Principles of amino acid paleothermometry are used to estimate paleotemperatures and latitudinal temperature gradients for the period during and following the last glacial maximum in the Mississippi Valley. Gastropod shells were collected from the Peoria Loess for amino acid analysis, and Arrhenius parameters of isoleucine epimerization were determined experimentally for the gastropod genera Catinella and Hendersonia. There are 37 radiocarbon and 5 thermoluminescence ages that constrain the paleotemperature estimates and provide additional chronological data for loess deposition in the region.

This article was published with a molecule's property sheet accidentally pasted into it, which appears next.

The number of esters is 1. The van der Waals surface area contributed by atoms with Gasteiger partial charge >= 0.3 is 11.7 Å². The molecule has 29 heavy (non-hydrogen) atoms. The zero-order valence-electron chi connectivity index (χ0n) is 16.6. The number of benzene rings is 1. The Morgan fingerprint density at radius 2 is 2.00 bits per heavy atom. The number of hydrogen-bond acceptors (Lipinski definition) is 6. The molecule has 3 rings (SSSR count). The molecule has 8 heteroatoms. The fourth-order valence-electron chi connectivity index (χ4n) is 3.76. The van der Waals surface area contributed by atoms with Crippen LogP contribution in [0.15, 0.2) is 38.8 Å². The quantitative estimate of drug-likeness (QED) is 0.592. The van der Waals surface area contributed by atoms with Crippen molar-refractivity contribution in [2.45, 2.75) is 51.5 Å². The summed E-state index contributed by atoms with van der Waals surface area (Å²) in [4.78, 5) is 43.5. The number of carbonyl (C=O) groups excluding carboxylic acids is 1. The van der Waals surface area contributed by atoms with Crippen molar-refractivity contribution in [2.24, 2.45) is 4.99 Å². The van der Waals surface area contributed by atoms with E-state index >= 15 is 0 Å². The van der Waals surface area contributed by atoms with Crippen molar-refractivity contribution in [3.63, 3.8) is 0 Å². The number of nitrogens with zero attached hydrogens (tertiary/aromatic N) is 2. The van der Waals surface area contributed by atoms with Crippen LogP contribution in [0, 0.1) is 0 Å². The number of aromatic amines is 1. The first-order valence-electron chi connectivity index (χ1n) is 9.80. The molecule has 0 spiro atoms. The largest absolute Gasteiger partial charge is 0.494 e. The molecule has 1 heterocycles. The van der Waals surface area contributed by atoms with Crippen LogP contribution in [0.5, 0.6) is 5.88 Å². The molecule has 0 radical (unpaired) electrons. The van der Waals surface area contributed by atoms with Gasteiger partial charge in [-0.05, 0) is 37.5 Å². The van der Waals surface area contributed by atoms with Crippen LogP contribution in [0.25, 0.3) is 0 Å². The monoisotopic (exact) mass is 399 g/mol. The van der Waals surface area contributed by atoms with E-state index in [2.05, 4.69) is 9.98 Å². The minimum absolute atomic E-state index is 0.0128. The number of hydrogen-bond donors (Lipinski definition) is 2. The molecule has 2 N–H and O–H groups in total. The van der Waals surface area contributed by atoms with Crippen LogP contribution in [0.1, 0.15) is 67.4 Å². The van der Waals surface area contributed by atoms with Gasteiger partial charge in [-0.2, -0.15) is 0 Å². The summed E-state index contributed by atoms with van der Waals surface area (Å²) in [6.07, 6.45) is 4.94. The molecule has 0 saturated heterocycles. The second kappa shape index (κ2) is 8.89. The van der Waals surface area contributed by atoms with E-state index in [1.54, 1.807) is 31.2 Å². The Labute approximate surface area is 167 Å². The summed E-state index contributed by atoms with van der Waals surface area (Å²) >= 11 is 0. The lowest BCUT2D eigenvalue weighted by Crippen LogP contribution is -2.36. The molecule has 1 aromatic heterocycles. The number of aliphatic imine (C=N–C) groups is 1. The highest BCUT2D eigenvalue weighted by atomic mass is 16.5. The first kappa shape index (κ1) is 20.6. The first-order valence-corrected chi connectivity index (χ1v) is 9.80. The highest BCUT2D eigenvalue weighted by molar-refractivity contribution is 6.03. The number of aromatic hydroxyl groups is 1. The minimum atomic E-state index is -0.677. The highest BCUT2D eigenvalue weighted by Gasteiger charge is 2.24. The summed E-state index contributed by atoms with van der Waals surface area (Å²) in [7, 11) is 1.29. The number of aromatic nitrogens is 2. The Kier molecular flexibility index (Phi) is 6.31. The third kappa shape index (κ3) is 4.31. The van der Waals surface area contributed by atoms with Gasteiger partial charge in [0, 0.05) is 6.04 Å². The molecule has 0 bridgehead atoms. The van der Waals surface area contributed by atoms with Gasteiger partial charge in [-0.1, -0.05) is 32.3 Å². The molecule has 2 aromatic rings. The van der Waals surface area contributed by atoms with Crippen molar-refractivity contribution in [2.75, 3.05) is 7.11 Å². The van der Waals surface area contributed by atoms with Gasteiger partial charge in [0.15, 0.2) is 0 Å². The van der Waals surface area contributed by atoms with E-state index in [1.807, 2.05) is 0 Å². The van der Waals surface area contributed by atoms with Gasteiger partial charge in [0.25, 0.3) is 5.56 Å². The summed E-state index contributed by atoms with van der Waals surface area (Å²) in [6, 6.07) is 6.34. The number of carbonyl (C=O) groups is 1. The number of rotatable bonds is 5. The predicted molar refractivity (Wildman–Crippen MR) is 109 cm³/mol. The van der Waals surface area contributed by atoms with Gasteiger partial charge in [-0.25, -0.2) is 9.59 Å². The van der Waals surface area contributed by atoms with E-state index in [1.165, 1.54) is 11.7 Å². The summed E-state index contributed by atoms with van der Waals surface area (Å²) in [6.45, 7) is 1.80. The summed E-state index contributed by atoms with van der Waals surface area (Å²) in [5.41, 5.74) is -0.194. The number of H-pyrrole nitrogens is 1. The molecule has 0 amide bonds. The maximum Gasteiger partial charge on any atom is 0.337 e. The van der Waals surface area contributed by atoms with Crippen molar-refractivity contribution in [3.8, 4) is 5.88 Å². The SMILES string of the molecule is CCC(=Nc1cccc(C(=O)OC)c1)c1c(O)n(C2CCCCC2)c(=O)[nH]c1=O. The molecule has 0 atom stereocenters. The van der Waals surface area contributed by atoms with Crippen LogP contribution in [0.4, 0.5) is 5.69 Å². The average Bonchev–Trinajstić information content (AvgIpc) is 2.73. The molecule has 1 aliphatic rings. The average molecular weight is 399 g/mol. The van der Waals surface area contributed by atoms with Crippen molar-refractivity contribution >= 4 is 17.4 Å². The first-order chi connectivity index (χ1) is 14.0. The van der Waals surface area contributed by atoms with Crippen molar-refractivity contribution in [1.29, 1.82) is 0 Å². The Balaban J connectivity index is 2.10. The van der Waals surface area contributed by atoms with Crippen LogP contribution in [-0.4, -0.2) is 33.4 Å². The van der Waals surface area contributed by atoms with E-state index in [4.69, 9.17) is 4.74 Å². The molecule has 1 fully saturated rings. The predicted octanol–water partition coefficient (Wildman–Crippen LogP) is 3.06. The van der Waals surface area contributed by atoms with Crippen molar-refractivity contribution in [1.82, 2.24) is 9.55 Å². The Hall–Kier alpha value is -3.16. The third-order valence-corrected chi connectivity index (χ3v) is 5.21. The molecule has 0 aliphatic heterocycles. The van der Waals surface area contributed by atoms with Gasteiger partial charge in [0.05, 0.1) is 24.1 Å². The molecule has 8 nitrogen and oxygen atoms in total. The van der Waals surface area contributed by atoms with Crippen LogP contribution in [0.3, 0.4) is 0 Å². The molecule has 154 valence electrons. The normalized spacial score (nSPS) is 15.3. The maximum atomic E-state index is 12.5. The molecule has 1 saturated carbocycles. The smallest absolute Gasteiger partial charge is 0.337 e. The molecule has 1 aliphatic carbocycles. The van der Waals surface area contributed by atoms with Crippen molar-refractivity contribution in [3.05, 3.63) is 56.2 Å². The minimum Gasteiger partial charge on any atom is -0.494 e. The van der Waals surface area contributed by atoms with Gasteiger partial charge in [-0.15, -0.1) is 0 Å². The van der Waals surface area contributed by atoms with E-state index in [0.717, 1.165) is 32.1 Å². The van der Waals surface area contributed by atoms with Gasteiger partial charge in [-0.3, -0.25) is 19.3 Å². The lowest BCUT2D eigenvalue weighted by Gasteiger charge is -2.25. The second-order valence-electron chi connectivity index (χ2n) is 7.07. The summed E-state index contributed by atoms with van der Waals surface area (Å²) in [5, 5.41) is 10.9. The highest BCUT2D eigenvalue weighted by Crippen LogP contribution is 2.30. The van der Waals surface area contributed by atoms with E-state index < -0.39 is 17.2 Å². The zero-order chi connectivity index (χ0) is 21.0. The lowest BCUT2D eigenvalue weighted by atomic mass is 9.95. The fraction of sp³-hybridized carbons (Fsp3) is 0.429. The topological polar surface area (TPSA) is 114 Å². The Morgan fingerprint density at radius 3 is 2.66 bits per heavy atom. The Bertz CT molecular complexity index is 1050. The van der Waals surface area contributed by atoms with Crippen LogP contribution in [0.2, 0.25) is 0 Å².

Amino acid paleotemperature estimates suggest that the north-south temperature gradient was significantly depressed in the Mississippi Valley for a considerable period during the past ≈25 k.y. Effective diagenetic temperature estimates indicate that at some time during or following the last glaciation, the effective-temperature gradient was ≈0.3–0.6 °C/degree of latitude, which is significantly lower than the modern mean annual air-temperature gradient of ≈0.9 °C/degree of latitude. Calculated effective paleotemperatures for three localities in Tennessee and Mississippi suggest that temperatures were ≈7–13 °C lower than present during the period from ca. 24 to 16 ka in the lower Mississippi Valley. These results provide additional evidence for a significant cooling in southern United States continental temperatures during the last glacial maximum.